Reformed Calgary/Bogotá-Based Oil & Gas Junior Hits 65 Feet of Colombian Pay And The Market Responds
Featuring commentary from Frank Giustra, Jeff Boyce and Ralph Gillcrist, three key stakeholders in the company, Petroamerica Oil Corp.

Frank Giustra

F. Giustra by J. Cruz

Caution: See PTA’s Foward Looking Statements.
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It’s been a tough ride for Petroamerica Oil Corp. (PTA) shareholders, a favorite of well known resource and entertainment mogul Frank Giustra, architect of multiple billion-dollar resource companies. In the three years since PTA debuted on the TSX-Venture Exchange, it’s share price has fallen from highs of more than $.70 cents to lows of just $.08 cents last year, and has traded between $.10- to $.20 cents over the past 8 months. In fairness however, the Venture Exchange has fallen nearly 50% over the last 20 months, but the initial PTA management team disappointed market expectations.

However, on Thursday, August 16th, the company issued a press release (see our Thursday public alert here), which caused a few things to happen. First, the stock price took off 30% to the upside with volume increasing more than 10 fold, secondly, our eyebrows were raised—further inspiring us to investigate the company going into the weekend.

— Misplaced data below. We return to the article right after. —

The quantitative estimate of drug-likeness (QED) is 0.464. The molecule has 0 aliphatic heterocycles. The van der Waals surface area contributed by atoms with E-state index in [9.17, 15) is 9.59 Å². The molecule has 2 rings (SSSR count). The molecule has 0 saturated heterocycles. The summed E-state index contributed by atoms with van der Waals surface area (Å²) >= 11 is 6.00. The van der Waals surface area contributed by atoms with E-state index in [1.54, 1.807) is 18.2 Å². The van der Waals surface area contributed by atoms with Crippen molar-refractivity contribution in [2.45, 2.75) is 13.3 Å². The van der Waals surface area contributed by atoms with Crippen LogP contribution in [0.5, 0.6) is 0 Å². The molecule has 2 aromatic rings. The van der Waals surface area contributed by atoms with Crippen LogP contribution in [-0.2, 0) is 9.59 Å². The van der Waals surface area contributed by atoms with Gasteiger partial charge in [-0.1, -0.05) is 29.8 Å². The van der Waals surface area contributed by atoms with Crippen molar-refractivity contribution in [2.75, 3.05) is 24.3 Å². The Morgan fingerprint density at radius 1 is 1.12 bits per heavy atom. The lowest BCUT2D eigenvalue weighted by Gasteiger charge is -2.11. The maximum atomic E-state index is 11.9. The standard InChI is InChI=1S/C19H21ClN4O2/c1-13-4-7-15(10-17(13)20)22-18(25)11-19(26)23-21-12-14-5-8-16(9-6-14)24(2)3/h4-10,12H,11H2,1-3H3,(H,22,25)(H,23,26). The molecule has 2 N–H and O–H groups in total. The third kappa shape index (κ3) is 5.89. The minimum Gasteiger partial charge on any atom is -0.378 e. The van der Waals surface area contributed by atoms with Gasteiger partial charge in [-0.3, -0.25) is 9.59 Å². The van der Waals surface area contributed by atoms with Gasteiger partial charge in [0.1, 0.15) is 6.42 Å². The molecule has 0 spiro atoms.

After a few personal conversations with Frank Giustra, Jeff Boyce (co-founder and initial CEO of what is now the $4.5B+ Vermillion Energy Inc. (TSX-VET), and PTA Executive Vice President Ralph Gillcrist, a PhD from the London Royal School of Mines and veteran explorer, here is what we discovered.

Hitting Pay

To begin with, the Thursday news release announced the results of a new oil well in the Las Marcas Field which Gillcrist regards as, “potentially a company-maker for a company of our size.” The specific well, named “Las Maracas 4”, is located on the company’s Los Ocarros block, which is among a seven block land position found within the underexplored Llanos basin area of Colombia. The significance of this well hit according to Gillcrist, is that it may potentially assist the company in moving from being a 1,500 barrel a day operation, to an over 3000 barrel a day operation (net after royalties) by the end of 2012. It is “Quite significant for a junior oil and gas company, and it certainly propels us into a new peer group of producers in Colombia”, he added.